Kids and Screen Time

There’s been some research floating around the web lately and Al Mohler is the latest person to do a write up on it. It was The American Academy of Pediatrics that conducted the decade long study and the results are fascinating and worth looking at and keeping in mind when making decisions about kids and media consumption.

Here are some excerpts:

Parents should pay close attention to the group’s statement, released as “Media Use by Children Younger than Two Years.” According to the AAP, 90 percent of parents reported that their children under the age of two “watch some form of electronic media.” These children watch, parents reported, an average of one to two hours of television a day. A considerable number of parents indicated their belief that television is “very important for healthy development,” and leave the television on virtually all waking hours.

I found this a little shocking. Why would anyone think TV would be educational for such a young child and why would anyone leave the TV on all day? It would seem that simply observing your child would lead you to this conclusion. When a child is staring at a glowing light, especially a young one who cannot mentally engage with what is going on, what good is that doing them? Liam is far more interactive when he is exploring on the floor, playing with his toys, or interacting with his parents than when he stops to see what is going on with the big glowing light.

One statistic cited by the group is truly shocking — by age three, almost one third of all children have a television in their bedroom.

Really? What are we thinking parents? How does anyone think this is a good idea? Is it because parents have become lazy and know they can trust the TV to keep their toddler occupied? It’s one thing to have a TV in the living room but to stick it in the room of your toddler just strikes me as totally irresponsible. Which will be best for the kid, face time with mommy and daddy or face time with Teletubbies?

The number of American homes with television outnumbers the number of homes with indoor plumbing. The average American home with children has four televisions, one DVR, up to three DVD players, two CD players, two radios, two computers, and two video game units.

If almost one third of three-year-olds have a television in their bedrooms, 70 percent of American teenagers do. At least one third of the nation’s teenagers have a computer with internet access in their bedroom.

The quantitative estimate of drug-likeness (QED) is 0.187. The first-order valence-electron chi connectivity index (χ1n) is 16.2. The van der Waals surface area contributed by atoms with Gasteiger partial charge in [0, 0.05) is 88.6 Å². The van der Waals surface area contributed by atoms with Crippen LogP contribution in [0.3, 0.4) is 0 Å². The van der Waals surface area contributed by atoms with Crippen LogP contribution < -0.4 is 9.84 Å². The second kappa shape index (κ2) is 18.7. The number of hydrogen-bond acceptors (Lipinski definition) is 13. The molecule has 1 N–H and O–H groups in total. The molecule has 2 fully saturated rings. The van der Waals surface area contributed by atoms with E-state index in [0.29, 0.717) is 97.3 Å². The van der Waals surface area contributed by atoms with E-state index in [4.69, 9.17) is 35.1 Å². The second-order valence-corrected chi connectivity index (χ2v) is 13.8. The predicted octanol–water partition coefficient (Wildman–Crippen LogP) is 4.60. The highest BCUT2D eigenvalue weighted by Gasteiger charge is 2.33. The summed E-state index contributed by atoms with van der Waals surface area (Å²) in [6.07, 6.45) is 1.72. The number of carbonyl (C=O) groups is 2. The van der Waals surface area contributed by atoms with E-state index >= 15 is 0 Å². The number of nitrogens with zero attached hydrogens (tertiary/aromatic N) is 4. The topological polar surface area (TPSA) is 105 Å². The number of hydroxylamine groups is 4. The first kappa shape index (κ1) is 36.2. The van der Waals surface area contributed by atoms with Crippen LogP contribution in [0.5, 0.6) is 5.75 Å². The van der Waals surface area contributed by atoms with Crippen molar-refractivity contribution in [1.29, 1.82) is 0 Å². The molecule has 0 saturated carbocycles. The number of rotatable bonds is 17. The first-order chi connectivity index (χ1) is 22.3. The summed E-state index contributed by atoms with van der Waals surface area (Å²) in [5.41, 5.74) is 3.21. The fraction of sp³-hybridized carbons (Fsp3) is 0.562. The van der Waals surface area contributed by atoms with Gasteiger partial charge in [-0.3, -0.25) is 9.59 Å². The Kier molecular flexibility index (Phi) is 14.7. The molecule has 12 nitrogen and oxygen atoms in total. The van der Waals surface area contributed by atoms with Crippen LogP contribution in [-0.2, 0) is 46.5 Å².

What struck me here was that most homes have four TVs and seventy percent of teens have TVs in their bedrooms. FOUR TVs! Really? When you consider the average number of kids a typical American family has that works out to roughly one TV per family member. That means each member of the family can park in front of the TV in the evening and interact very little with the rest of the family. This should really give parents pause. Parents need to raise up spiritually and doctrinally sound kids. How can this happen if each member of the family is sitting in front of a TV screen for most of the time they are at home? I’m not saying if you have more than one TV you are somehow abdicating your role as parent, but are you making it much harder than it needs to be? Is the content on TV really that good that you want your child having their own set?

Basically this research just reinforces the importance of kids getting face time with their parents instead of with the tube. I’ll be the first to say that I have no problems with TV, computers, or video games. I love a good film or TV series. I love building and using a computer. Video games are a fun hobby and show increasing potential as an art form. That said, these things absolutely have to be done in moderation and with wisdom. I don’t think we need to toss out our TVs, but we likely don’t need as many and we definitely need to make sure that we are the ones raising our kids and not the ideologies on the screen that often fly in the face of Scripture.

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